The low pressure transducer will continuously monitor the line or delivery pressure exiting the system.  Line pressure will be displayed (*in either PSI or Kpa or Bar).  If the delivery pressure drops below and/or rises above predetermined pressures in the logic, the respective line pressure low or line pressure high relay dry contact will be opened – breaking the normally closed circuit to the master alarm.

In the event that both the primary and secondary banks deplete or become inoperable, the system shall automatically cascade via pressure differential (achieved by two stage high flow regulator), to a third bank of high pressure cylinders known as the ‘emergency reserve’.  At a predetermined pressure in the logic, the ‘emergency reserve in use’ relay dry contact will be opened – breaking the normally closed circuit to the master alarm.  As the emergency reserve pressure continues to deplete, at a predetermined pressure in the logic, the ‘emergency reserve low’ relay dry contact will be opened – breaking the normally closed circuit to the master alarm.

Another feature of the system are the economizer circuits.  A method of economizing (using rather than venting the gas) is required by NFPA 99.  In the LLU & TMLU & LU35 systems the economizer circuit consists of; an orifice, a 50 psig check valve and tubing and fittings.  There are two of these circuits.  The plumbing can be seen running from the left & right inlet blocks into the intermediate block.  In operation, the bank of vessel(s) In Use will provide gas to the manifold which is regulated by the pre-set regulator on the vessel(s).  The bank of vessel(s) in Ready status will build pressure over time because the vessel is filled with liquefied gas which gradually warms and boils or vaporizes.   Liquefied oxygen boils at negative 297.35◦ F.  The reason the liquefied gas warmsand vaporizes is the vessel insulation (consisting of a vacuum and insulation) is not a perfect insulator and heat ‘leaks’ into the inner containment chamber and warms the liquefied gas.  As the liquefied gas vaporizes, the head pressure within the vessel builds (because it is a closed system).  Portable bulk vessels are not designed to withstand pressures higher than a few hundred psig and therefore are equipped with a relief valve which will relieve or vent the gas when the pressure reaches the set point of the relief valve.  There are different designs of vessels in the market, but the most common for use with medical grade gases are equipped with either a 235 psig or a 350 psig relief valve.   So the goal in designing the economizer circuit is to allow gas to be used rather than vent as much as possible.  The way our economizer works is; when the gas pressure in the Ready bank exceeds the gas pressure provided by the In Use bank by 50 psig, the economizer circuit for the reserve bank opens allowing a minimal flow (only 3 or 4 lpm) from the Ready bank to be fed into the flow of gas being provided to the facility.  The flow is minimized to only 3 or 4 lpm by the orifice.  So for example; if the facility is using 100 lpm, when the economizer opens 4 of the lpm will be provided by the Ready bank and 96 of the lpm will be provided by the In Use bank.  If there were no economizer circuits, the gas would be vented thru the relief valves on the vessels whenever the pressure in the vessel equaled the set point of the relief valve and wasted.  A typical vessel (in good condition) if left unused at room temperature will actually vent it’s entire contents in about 35 to 50 days. This explains why Ready banks are not full when the manifold switches over and the Ready bank becomes the In Use bank.  This also explains the requirement for the third bank (emergency reserve) of high pressure cylinders.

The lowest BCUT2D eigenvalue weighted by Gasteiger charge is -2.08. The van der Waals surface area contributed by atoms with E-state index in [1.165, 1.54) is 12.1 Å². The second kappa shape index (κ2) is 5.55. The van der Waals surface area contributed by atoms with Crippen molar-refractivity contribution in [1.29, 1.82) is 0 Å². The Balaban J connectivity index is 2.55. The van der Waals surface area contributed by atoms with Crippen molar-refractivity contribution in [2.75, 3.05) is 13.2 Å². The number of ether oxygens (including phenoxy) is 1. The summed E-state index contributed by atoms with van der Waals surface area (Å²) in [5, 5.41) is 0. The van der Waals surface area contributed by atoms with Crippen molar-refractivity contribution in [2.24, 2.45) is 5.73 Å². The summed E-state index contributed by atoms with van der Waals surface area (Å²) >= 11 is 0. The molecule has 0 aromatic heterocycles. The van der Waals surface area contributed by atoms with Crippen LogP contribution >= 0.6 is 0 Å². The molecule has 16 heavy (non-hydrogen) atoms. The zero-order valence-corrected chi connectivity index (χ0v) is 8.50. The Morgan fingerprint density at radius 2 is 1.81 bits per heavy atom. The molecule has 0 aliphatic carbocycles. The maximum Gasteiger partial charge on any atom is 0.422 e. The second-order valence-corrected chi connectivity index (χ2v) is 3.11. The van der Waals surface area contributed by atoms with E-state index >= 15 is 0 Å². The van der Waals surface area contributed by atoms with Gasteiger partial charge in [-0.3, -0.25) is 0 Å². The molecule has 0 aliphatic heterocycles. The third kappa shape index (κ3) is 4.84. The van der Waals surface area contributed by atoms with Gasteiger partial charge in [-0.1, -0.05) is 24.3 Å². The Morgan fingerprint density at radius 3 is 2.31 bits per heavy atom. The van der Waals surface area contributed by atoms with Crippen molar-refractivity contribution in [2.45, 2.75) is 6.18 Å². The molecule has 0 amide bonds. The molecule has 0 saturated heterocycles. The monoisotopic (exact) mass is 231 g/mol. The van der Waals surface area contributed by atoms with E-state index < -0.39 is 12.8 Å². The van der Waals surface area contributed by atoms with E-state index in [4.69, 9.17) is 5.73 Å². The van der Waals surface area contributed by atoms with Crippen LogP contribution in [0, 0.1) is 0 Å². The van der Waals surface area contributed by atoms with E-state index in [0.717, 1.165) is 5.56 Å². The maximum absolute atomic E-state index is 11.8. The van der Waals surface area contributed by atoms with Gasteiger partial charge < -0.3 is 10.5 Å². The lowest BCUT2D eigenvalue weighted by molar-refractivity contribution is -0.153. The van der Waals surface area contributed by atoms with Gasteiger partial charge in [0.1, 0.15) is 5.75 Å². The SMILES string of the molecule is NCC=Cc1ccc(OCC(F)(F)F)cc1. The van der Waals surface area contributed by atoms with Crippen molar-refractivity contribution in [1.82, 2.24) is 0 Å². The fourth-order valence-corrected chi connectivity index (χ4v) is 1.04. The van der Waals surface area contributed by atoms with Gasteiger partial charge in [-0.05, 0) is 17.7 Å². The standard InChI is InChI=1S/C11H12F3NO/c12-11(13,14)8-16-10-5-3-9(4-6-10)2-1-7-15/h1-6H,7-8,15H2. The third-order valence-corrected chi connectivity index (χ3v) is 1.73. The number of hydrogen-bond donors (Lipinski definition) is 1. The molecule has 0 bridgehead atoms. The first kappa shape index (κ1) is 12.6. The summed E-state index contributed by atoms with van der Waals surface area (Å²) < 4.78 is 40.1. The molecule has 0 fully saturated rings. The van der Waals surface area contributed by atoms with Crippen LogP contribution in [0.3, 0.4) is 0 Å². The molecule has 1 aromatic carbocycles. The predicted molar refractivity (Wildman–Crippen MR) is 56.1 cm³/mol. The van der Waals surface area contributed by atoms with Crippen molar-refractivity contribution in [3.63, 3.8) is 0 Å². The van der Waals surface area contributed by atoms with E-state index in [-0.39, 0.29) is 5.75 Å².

It is important to note that in the event of electrical power loss, both solenoid valves automatically open.  The bank with the highest pressure will provide gas until it is depleted to a pressure equal to the next highest pressure bank, then the two banks will provide gas until depleted to a pressure equal to the third bank and then all three banks will provide gas until all three are completely depleted.